Artificial Intelligence and Implicit Bias

Both AI and bias (prejudice) have been major stories lately, from several states enacting new Jim Crow-style voting laws to anti-Asian sentiment. And then Google fired their head of AI ethics when she raised the question of hidden AI bias against women and people of color. Others have shown that bias is embedded into some AI programs.

AI sounds scary and very technical, but recent advances have made it much easier to understand and to use. You can sketch a few lines and the QuickDraw AI program will immediately guess what you are drawing. If you are trying to communicate with someone who speaks another language, a translation program can help in almost real time. And with user-friendly programs like Teachable Machine, people of all ages can create their own AI programs.

In the John Hope Franklin Young Scholars program, we examined the history of bias, from the Jim Crow era to our increasingly AI world. In 1950, Durham’s legendary Pauli Murray published a collection of race-based laws from across the country. She saw it as a guide for attorneys filing lawsuits. Fast forward 70 years and UNC researchers are using AI to search North Carolina’s legal history to “identify legislation that could be classified as a Jim Crow law.”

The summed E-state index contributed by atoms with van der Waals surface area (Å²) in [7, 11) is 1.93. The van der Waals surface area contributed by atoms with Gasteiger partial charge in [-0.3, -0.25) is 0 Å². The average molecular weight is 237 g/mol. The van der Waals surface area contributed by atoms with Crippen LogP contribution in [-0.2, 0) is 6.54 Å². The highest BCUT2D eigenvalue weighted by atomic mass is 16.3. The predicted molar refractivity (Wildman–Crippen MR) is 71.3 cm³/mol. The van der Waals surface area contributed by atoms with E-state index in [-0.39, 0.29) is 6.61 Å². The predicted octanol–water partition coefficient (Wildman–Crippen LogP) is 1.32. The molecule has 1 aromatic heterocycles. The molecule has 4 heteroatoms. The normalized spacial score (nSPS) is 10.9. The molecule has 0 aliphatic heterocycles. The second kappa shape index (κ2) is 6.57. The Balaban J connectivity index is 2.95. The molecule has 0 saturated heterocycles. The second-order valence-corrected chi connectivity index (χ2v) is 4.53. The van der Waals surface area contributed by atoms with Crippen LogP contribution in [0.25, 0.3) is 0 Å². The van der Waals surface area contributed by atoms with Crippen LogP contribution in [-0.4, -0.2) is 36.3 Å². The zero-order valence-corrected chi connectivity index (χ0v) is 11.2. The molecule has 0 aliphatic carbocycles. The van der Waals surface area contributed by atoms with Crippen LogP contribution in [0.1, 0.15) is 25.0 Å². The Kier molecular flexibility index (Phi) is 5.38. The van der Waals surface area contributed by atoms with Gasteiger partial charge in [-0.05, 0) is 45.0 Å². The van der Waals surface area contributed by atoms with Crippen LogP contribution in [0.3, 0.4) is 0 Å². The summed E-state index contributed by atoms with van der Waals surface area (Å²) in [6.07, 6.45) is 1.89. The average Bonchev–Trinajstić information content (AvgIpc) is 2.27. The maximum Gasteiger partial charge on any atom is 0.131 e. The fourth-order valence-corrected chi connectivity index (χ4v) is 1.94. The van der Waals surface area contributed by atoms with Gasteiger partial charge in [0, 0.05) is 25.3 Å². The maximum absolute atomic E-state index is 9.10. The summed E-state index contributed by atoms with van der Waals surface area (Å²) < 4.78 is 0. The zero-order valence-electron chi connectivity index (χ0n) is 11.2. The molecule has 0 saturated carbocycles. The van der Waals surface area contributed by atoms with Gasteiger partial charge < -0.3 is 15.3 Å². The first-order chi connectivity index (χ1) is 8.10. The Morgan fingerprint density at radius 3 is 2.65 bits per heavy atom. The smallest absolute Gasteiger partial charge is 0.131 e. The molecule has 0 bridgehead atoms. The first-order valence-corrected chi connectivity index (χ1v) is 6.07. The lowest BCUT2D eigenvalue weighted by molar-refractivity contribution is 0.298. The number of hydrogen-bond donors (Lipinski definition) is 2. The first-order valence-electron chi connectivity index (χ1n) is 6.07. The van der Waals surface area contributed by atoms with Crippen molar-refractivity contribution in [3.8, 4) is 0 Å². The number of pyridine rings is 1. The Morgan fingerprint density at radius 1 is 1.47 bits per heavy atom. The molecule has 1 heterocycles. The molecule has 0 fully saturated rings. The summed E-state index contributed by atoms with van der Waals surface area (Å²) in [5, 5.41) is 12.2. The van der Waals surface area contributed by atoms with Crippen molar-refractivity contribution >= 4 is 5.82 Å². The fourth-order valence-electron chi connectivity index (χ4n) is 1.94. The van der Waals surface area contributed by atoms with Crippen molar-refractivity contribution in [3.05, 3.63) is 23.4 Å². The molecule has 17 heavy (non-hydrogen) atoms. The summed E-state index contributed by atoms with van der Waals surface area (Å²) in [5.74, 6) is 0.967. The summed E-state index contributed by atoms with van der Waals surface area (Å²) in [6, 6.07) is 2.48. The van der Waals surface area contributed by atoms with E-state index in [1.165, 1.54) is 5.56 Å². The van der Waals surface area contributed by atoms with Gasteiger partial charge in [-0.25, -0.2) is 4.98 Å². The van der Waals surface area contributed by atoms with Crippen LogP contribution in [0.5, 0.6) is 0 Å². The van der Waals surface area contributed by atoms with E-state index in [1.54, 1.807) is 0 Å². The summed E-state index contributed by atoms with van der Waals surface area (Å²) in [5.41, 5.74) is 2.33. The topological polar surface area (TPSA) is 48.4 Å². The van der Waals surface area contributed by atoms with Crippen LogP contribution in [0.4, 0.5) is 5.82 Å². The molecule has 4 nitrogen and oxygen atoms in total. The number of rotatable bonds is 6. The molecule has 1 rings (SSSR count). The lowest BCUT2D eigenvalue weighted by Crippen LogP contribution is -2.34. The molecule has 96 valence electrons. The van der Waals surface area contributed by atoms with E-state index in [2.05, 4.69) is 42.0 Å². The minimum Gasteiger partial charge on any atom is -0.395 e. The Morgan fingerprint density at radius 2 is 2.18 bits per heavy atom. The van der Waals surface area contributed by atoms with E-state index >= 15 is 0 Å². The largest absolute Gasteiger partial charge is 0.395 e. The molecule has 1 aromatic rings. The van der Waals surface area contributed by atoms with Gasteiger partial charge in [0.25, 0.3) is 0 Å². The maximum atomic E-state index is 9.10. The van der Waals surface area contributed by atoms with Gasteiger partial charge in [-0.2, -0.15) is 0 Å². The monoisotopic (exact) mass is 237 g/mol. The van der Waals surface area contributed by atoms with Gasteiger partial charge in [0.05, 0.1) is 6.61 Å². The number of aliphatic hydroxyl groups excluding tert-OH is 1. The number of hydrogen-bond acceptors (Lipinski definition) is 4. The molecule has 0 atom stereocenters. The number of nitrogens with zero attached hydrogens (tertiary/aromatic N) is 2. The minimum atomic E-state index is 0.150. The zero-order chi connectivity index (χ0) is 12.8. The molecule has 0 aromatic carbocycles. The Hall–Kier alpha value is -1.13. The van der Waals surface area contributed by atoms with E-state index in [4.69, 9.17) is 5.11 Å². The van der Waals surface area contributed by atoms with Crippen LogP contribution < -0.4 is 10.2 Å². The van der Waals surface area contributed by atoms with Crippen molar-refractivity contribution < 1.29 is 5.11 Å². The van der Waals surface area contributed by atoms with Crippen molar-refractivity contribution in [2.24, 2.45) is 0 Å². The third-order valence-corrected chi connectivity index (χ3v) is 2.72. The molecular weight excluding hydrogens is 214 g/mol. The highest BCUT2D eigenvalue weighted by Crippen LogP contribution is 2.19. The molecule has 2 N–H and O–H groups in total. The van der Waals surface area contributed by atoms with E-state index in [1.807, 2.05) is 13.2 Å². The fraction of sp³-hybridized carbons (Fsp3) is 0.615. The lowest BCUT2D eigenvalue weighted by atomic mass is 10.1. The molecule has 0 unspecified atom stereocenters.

How do we use these powerful tools to get at other examples of historical bias? Is there a pattern in how historical buildings in NC are saved? 

We are fortunate to have a wide range of resources from scholars to archive collections in the area to work with us. One of the leading programs for AI in schools is centered at the NC School of Science and Math. There are also many top-notch AI and bias researchers at Duke and other universities in the Triangle.

This FREE program will meet at Duke on the second Saturday of each month from 10 AM-3 PM, with field trips throughout the year. All Young Scholars must be vaccinated per Duke policies. If you have any questions, please contact:

David Stein
Program Director
Duke University Office of Durham and Community Affairs